By Hillel Aron
By Joseph Tsidulko
By Patrick Range McDonald
By David Futch
By Hillel Aron
By Dennis Romero
By Jill Stewart
By Dennis Romero
Photo by Anne Fishbein
When the Northridge quake awakened Los Angeles on January 17, 1994, it was considered at 6.7 magnitude a relatively moderate shudder. However, because of its location, it was the first true seismic test for many of L.A.’s 1,500 steel-frame buildings. At first glance, most edifices seemed to fare well, but a disturbing trend soon surfaced: Many of the interior beam-to-column connections had cracked, in some cases splitting all the way through.
The problem first came to light in structures still under construction, like the Getty Center, which was then just completing steel framing. Engineers there found a series of cracked connections and decided to replace all of its original welds. Owners of completed steel-frame buildings thus learned of the threat, but determining the status of their own welds would require breaking through plaster or concrete just to get a look. Still, the damage had been done — the long-standing myth of the seismic invincibility of steel has been questioned ever since.
Shortly after Northridge, the Federal Emergency Management Agency (FEMA) joined several independent firms in conducting tests on the flawed connections. The examinations eventually determined, among other things, that the weld metal was too brittle to withstand severe seismic activity. By the end of 1994, the city of L.A. issued construction guidelines that effectively banned the use of this product, called E70T-4, by requiring tougher weld metal.
Now, five years after the realization of this fundamental engineering flaw, even as geologists discover new, potentially catastrophic fault lines under the city, a rather ominous question remains: What about the welds? Nearly all of L.A.’s steel-frame buildings constructed prior to Northridge were built with the weak connections. Shouldn’t they be repaired?
Some say that the Cleveland-based Lincoln Electric Co., which produced and supplied E70T-4 to L.A. builders over the past 30 years, should be held responsible for the questionable welds. Executives at Lincoln have another idea. Over the past two years, Lincoln has spent more than $1 million on a quiet, sophisticated lobbying campaign designed to press the federal government to step in and pay the enormous cost involved in retrofitting thousands of welded steel connections in hundreds of buildings across L.A. — and thousands more throughout the quake-prone West.
The company has campaigned in part on its own, but also in connection with Cassidy & Associates, a high-priced Washington lobbying firm. Through the attorneys at Cassidy, in turn, Lincoln launched something called the "Seismic Safety Coalition," which purports to be "a broad-based, nonpartisan organization" and a "national coalition," but in fact claims a single dues-paying member — Lincoln Electric. The "chair" of this "coalition" is Leon Panetta, former congressman from California, former chief of staff at the Clinton White House and longtime associate of FEMA director James Lee Witt. In his capacity as SSC chair, Panetta has registered for the first time as a congressional lobbyist.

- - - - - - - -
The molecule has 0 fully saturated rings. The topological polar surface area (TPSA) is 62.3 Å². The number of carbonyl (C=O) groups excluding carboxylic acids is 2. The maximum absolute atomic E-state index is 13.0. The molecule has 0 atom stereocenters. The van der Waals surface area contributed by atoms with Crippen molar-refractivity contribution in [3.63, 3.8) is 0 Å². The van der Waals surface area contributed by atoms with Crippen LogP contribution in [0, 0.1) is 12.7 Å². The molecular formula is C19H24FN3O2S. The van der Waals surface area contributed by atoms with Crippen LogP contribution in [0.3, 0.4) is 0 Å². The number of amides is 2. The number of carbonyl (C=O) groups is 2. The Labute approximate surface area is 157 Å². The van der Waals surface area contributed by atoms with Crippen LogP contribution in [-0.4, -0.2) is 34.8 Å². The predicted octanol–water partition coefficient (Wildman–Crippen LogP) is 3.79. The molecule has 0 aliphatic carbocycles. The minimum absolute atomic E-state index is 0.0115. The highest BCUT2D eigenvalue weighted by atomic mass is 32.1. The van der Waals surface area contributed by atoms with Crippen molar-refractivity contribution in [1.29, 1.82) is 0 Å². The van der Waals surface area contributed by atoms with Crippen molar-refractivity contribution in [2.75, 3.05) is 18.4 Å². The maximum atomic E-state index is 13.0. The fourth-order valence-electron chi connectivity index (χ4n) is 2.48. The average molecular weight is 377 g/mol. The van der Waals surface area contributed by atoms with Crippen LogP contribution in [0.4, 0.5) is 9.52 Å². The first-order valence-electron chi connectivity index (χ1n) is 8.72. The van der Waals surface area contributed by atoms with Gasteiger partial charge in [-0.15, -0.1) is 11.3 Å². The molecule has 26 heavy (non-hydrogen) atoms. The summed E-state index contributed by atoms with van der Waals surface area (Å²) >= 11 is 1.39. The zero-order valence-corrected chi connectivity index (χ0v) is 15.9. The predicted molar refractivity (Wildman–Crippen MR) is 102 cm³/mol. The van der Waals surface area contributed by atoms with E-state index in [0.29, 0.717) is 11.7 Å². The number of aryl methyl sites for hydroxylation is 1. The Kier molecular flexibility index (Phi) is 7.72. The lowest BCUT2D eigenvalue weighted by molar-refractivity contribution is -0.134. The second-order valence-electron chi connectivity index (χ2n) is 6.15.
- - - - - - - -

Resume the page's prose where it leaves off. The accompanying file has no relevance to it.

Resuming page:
As described in its mission statement, the Seismic Safety Coalition sounds innocuous enough. It seeks to "improve public health and safety by encouraging more vigorous pre-disaster hazard-mitigation efforts with respect to earthquakes." But then comes the punch line: "Specifically, we want to see new developments in earthquake-resistant design and construction practices incorporated in a responsible and effective retrofitting program" — with the federal government picking up the tab. Government commitment to such a policy could save Lincoln millions of dollars in liability for its welds in Southern California alone.
Just how Lincoln’s coalition has gone about pressing its agenda remains unclear — officials at both Lincoln and Cassidy refused to discuss the group, and a half-dozen calls to Panetta were not returned. But one apparent path of action can be discerned in a new federally funded retrofit project in San Bernardino County.
In December of last year, engineering specialists at Cal State San Bernardino were informed by the office of Jerry Lewis, the San Bernardino congressman, that they were the lucky recipients of a $5 million federal grant, to be used for "a pilot project of seismic- retrofit technology." And while the university had not asked for the grant, they were told during an informal meeting with FEMA and a Lewis aide that the money would be used to demonstrate the financial and technological feasibility of retrofitting a steel-frame building constructed with Lincoln’s E70T-4.
Lewis, probably the most powerful member of Congress you’ve never heard of, sat last year as a senior member of the House Appropriations Committee, which decides how to split up the federal pork pie. Lewis also just happens to be from a seismically vulnerable district and was heavily lobbied for FEMA appropriations by the Seismic Safety Coalition. And, to complete the circle in San Bernardino, two members from the coalition — one representative each from Lincoln and Cassidy — joined the FEMA crew that met with Cal State officials to lay out the details of the unprecedented $5 million grant.
Lincoln Electric, founded in 1895, has sold more welding material than any other firm in the United States. It has manufacturing operations in 15 countries, reported a 40 percent increase in sales in Latin America for 1997, and in 1998 saw its net sales approach $1.2 billion. Lincoln is doing fine, and part of the reason is a revolutionary welding process they developed during Southern California’s growth boom, when the steelers had to come up with a faster weld if they were going to compete with the efficiency of concrete.